The most illuminating part of Truss’s explanation is the origin of the little mark, and how it was used as much to allow the reader the proper tone, like in music, where pauses become part of the joy of reading aloud, as it was for clarity. She points out that the whole problem began when we started reading silently.
So, now, I really get it. This is the pith of the matter: I write for audio--always have. My stuff is meant for radio, bedtime sharing, reading aloud to one’s self. I think audio. Maybe that is why I need to be alone to write. I can’t have other noises around, or I don’t know what my words will sound like.
There you have it. I am giving myself permission to place commas only where they will “sound right." I will know. Hopefully, you will agree. Not sure I will persuade Gail though.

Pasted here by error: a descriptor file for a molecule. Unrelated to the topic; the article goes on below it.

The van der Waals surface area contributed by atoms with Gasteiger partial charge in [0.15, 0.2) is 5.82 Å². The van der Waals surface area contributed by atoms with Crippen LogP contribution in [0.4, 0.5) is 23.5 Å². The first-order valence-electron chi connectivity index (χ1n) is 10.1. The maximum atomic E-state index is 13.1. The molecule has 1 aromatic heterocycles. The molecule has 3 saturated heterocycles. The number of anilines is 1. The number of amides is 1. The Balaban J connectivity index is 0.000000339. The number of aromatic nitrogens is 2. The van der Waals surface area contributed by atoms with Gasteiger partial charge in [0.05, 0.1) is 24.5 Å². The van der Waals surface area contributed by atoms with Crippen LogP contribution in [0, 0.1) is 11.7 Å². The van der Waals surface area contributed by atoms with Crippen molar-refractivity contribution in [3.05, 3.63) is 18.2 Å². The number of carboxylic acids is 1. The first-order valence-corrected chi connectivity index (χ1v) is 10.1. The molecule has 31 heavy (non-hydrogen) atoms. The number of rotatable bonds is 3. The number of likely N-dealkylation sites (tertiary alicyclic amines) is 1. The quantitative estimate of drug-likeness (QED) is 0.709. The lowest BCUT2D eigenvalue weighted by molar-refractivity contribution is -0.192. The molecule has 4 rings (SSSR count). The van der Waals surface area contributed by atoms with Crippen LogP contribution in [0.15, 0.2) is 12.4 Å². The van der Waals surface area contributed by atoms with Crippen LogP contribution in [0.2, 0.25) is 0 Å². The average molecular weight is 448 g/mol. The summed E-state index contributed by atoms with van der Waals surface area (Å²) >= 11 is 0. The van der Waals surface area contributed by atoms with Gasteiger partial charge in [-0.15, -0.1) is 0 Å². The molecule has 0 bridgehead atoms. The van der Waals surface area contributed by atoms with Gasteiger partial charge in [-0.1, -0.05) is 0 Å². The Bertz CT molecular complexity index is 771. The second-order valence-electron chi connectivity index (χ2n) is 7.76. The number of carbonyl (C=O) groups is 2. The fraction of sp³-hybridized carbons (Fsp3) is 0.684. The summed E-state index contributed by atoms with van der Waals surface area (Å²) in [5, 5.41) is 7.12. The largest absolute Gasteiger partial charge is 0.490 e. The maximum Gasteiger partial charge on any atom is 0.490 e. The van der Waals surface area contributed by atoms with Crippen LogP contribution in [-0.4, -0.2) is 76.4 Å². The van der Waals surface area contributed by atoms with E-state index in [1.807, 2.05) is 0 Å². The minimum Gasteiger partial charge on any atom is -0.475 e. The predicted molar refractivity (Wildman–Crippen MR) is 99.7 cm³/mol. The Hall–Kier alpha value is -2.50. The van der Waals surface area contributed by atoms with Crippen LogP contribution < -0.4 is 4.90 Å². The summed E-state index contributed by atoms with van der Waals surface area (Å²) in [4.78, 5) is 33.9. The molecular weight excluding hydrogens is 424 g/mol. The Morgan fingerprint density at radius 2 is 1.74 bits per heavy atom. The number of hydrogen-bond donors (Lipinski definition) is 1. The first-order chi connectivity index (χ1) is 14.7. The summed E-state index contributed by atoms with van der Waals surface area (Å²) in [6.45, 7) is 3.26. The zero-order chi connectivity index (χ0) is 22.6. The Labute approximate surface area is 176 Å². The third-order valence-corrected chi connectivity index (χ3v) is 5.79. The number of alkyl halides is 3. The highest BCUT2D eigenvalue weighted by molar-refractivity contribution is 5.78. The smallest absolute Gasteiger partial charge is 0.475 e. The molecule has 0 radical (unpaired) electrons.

Wednesday, July 7, 2010

Loft Life: Sharing

It’s kind of a long story why we don’t fork out the $150 a month for cable TV and broadband Internet to have in our own personal space--our loft apartment. It started when I read the pamphlet on Cox Cable and was reminded of my dealings with Charter. We had cable back in 1995 for a year.  I found that most of what we were paying for, we didn’t want, and the few things we enjoyed weren’t worth the $150. There were many outages, and dealing with the company was less than pleasant, so we cancelled. Later we got Dish Network, which we really enjoyed. 
But, when we got tired of the slow speed of dial up--which took us much longer to tire of than it did for most, I went online and investigated Charter’s broadband-only choice, keeping Dish, even though they didn’t offer a fast Internet option. I ordered Charter’s hardware for wireless online and set up an appointment online. It seemed like a good choice until the day of the appointment when no one showed up. After several emails and phone calls, I  heard the Charter rep say, “Oh, now I see the problem. You owe a balance of $2.33 from 1996.” This was 2006.